Q&A With Our Sponsor: Charley Gee, Human Powered Lawyer

Q&A with Student Board member Anna Laird

About Charley Gee: Charley runs his own law firm representing people in personal injury claims against insurance companies, corporations, and the government. Charley’s practice focuses on representing cyclists, pedestrians, and other collision victims. He only represents the injured and takes pride in being there to help people after the worst has happened.

Charley has lived in the PNW his whole life. Born and raised in Dallas, OR, he started his life working hard in a factory after high school, thinking he would not go to college. After his company subsidized his attendance of community college, he made the move up to Portland to attend PSU. While at PSU, he worked as a file clerk at the Portland firm Thomas, Coon, Newton, & Frost. Charley then attended law school at University of Oregon, transferring to Lewis & Clark for his final semester to be able to live in Portland. After continuing work as an associate at Thomas, Coon, Newton, & Frost, he decided to leave and start his own firm in 2016.

Q: How would you describe your practice now? What do you want people to know about your practice?

A: The important part about my practice is that we stand up for people against huge, powerful insurance corporate apparatuses that are designed to help people and companies keep their money even when an injury has occurred. I think of myself as really just here to help, to be there to step in when people have had their whole world turned upside down. It feels like a David and Goliath fight every day, but I love it.

Q: What is your favorite part of being a bike lawyer specifically?

A: I am a biker, I am a part of the Portland biking community and my favorite part of this job is being able to help the people in my community. Everyone who is a cyclist has that base-level of fitness and capability to cycle around, so after an injury they can bounce back quicker than you would think. I like being there to help them get back on their bikes.

Q: You represent the biking community a lot in litigation, are there other aspects of your practice that allow you to extend beyond litigation?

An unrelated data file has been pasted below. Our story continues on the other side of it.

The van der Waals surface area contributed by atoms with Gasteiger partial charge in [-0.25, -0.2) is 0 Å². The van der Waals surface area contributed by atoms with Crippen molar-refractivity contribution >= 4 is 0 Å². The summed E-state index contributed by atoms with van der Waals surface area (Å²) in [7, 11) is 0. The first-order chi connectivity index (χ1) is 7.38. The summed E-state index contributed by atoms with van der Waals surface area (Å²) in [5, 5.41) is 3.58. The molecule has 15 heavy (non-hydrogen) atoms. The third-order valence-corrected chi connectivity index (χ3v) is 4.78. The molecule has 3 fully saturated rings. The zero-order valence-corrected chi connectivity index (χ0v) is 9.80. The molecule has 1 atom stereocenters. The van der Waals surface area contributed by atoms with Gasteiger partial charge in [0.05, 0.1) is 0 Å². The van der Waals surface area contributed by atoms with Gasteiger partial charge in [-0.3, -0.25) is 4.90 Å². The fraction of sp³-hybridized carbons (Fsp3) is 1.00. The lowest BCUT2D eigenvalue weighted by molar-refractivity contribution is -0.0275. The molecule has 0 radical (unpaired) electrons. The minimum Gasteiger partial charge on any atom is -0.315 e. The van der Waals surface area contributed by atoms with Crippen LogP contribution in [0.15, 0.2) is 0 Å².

A: Since representing cyclists and pedestrians is a specialized sub-set of personal injury law, it is cool to be one of the “experts” in the field. Because of that, I have been called in to help work on legislative advocacy for the biking community and that is a fun way to diversify what I do on a daily basis.

Q: What is some legislation you have been working on recently?

A: One of the last projects I’ve been on is autonomous car legislation in Oregon. The interesting thing about working on these issues is that there are a lot of big actors working to get this type of legislation passed in Oregon, some of which include Google, Uber, Freightliner, and GM. But typically the programming of autonomous vehicles is created and based around California laws, so when the industry tries to transfer that approach to Oregon, it is problematic since our laws can be totally opposite. It has been interesting to work on projects like this and be a voice for the safety of the biking community.

Q: What do you value about NEDC that made you decide to be a sponsor of Pedal Pursuit?

A: I am a native Oregonian and I love spending time outdoors. I am happy to support anyone who can stand up and defend the wilderness of Oregon.

Q: So what are your favorite activities outside of work?

A: I am a big fly fisherman, I love getting out on the river and taking a break. But since having kids my ability to get out there has drastically diminished! Aside from that, I love hiking, riding my bike, and reading. I usually am reading 5-6 books at a time.